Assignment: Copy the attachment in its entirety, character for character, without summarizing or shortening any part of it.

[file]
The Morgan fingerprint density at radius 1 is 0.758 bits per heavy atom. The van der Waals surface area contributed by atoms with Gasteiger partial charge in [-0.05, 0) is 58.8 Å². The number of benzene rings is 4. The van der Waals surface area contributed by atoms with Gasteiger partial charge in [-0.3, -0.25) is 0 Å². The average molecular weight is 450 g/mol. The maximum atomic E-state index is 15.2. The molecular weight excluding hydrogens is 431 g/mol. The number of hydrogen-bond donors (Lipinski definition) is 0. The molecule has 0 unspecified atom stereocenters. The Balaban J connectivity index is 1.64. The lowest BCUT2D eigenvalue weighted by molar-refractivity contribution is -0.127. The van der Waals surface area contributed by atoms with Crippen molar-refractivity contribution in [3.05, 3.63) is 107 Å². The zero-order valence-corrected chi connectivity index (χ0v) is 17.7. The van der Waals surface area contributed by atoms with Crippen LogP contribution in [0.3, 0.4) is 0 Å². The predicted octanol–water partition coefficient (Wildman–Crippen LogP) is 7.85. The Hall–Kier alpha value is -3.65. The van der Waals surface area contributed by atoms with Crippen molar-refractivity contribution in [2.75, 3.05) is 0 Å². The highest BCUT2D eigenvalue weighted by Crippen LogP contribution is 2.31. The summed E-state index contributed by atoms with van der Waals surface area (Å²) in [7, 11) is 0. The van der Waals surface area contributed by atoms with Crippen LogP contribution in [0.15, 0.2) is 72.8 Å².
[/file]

The Morgan fingerprint density at radius 1 is 0.758 bits per heavy atom. The van der Waals surface area contributed by atoms with Gasteiger partial charge in [-0.05, 0) is 58.8 Å². The number of benzene rings is 4. The van der Waals surface area contributed by atoms with Gasteiger partial charge in [-0.3, -0.25) is 0 Å². The average molecular weight is 450 g/mol. The maximum atomic E-state index is 15.2. The molecular weight excluding hydrogens is 431 g/mol. The number of hydrogen-bond donors (Lipinski definition) is 0. The molecule has 0 unspecified atom stereocenters. The Balaban J connectivity index is 1.64. The lowest BCUT2D eigenvalue weighted by molar-refractivity contribution is -0.127. The van der Waals surface area contributed by atoms with Crippen molar-refractivity contribution in [3.05, 3.63) is 107 Å². The zero-order valence-corrected chi connectivity index (χ0v) is 17.7. The van der Waals surface area contributed by atoms with Crippen LogP contribution in [0.3, 0.4) is 0 Å². The predicted octanol–water partition coefficient (Wildman–Crippen LogP) is 7.85. The Hall–Kier alpha value is -3.65. The van der Waals surface area contributed by atoms with Crippen molar-refractivity contribution in [2.75, 3.05) is 0 Å². The highest BCUT2D eigenvalue weighted by Crippen LogP contribution is 2.31. The summed E-state index contributed by atoms with van der Waals surface area (Å²) in [7, 11) is 0. The van der Waals surface area contributed by atoms with Crippen LogP contribution in [0.15, 0.2) is 72.8 Å².